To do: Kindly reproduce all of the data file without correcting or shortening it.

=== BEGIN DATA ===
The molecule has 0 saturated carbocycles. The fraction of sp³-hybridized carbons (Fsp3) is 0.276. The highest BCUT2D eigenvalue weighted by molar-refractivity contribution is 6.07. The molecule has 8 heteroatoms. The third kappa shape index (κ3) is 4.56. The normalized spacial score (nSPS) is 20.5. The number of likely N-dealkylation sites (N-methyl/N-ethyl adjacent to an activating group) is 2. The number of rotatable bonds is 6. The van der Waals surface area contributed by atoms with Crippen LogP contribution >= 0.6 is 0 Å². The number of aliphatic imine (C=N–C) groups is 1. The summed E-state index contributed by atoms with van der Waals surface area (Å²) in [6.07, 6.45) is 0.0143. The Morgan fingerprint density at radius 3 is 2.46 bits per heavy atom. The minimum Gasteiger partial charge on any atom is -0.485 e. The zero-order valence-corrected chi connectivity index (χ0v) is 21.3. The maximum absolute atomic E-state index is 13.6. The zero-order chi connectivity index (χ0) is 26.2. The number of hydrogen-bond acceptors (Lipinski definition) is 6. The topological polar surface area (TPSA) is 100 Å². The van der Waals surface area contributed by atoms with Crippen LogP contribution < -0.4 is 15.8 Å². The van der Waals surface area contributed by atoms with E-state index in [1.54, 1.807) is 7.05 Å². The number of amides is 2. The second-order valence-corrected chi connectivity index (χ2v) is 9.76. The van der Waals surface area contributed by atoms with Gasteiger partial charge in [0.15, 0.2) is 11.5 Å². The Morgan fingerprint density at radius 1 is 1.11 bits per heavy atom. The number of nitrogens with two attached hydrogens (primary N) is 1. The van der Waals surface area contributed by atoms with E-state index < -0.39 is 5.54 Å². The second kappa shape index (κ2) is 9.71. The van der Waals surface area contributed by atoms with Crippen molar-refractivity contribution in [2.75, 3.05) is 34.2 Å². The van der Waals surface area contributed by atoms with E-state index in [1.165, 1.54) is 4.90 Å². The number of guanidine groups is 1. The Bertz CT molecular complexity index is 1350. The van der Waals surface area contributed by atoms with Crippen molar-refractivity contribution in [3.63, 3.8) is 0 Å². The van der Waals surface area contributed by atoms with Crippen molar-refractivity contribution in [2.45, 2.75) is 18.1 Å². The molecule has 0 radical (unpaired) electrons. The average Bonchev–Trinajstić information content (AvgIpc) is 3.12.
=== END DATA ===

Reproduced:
The molecule has 0 saturated carbocycles. The fraction of sp³-hybridized carbons (Fsp3) is 0.276. The highest BCUT2D eigenvalue weighted by molar-refractivity contribution is 6.07. The molecule has 8 heteroatoms. The third kappa shape index (κ3) is 4.56. The normalized spacial score (nSPS) is 20.5. The number of likely N-dealkylation sites (N-methyl/N-ethyl adjacent to an activating group) is 2. The number of rotatable bonds is 6. The van der Waals surface area contributed by atoms with Crippen LogP contribution >= 0.6 is 0 Å². The number of aliphatic imine (C=N–C) groups is 1. The summed E-state index contributed by atoms with van der Waals surface area (Å²) in [6.07, 6.45) is 0.0143. The Morgan fingerprint density at radius 3 is 2.46 bits per heavy atom. The minimum Gasteiger partial charge on any atom is -0.485 e. The zero-order valence-corrected chi connectivity index (χ0v) is 21.3. The maximum absolute atomic E-state index is 13.6. The zero-order chi connectivity index (χ0) is 26.2. The number of hydrogen-bond acceptors (Lipinski definition) is 6. The topological polar surface area (TPSA) is 100 Å². The van der Waals surface area contributed by atoms with Crippen LogP contribution < -0.4 is 15.8 Å². The van der Waals surface area contributed by atoms with E-state index in [1.54, 1.807) is 7.05 Å². The number of amides is 2. The second-order valence-corrected chi connectivity index (χ2v) is 9.76. The van der Waals surface area contributed by atoms with Gasteiger partial charge in [0.15, 0.2) is 11.5 Å². The Morgan fingerprint density at radius 1 is 1.11 bits per heavy atom. The number of nitrogens with two attached hydrogens (primary N) is 1. The van der Waals surface area contributed by atoms with E-state index < -0.39 is 5.54 Å². The second kappa shape index (κ2) is 9.71. The van der Waals surface area contributed by atoms with Crippen molar-refractivity contribution in [2.75, 3.05) is 34.2 Å². The van der Waals surface area contributed by atoms with E-state index in [1.165, 1.54) is 4.90 Å². The number of guanidine groups is 1. The Bertz CT molecular complexity index is 1350. The van der Waals surface area contributed by atoms with Crippen molar-refractivity contribution in [3.63, 3.8) is 0 Å². The van der Waals surface area contributed by atoms with Crippen molar-refractivity contribution in [2.45, 2.75) is 18.1 Å². The molecule has 0 radical (unpaired) electrons. The average Bonchev–Trinajstić information content (AvgIpc) is 3.12.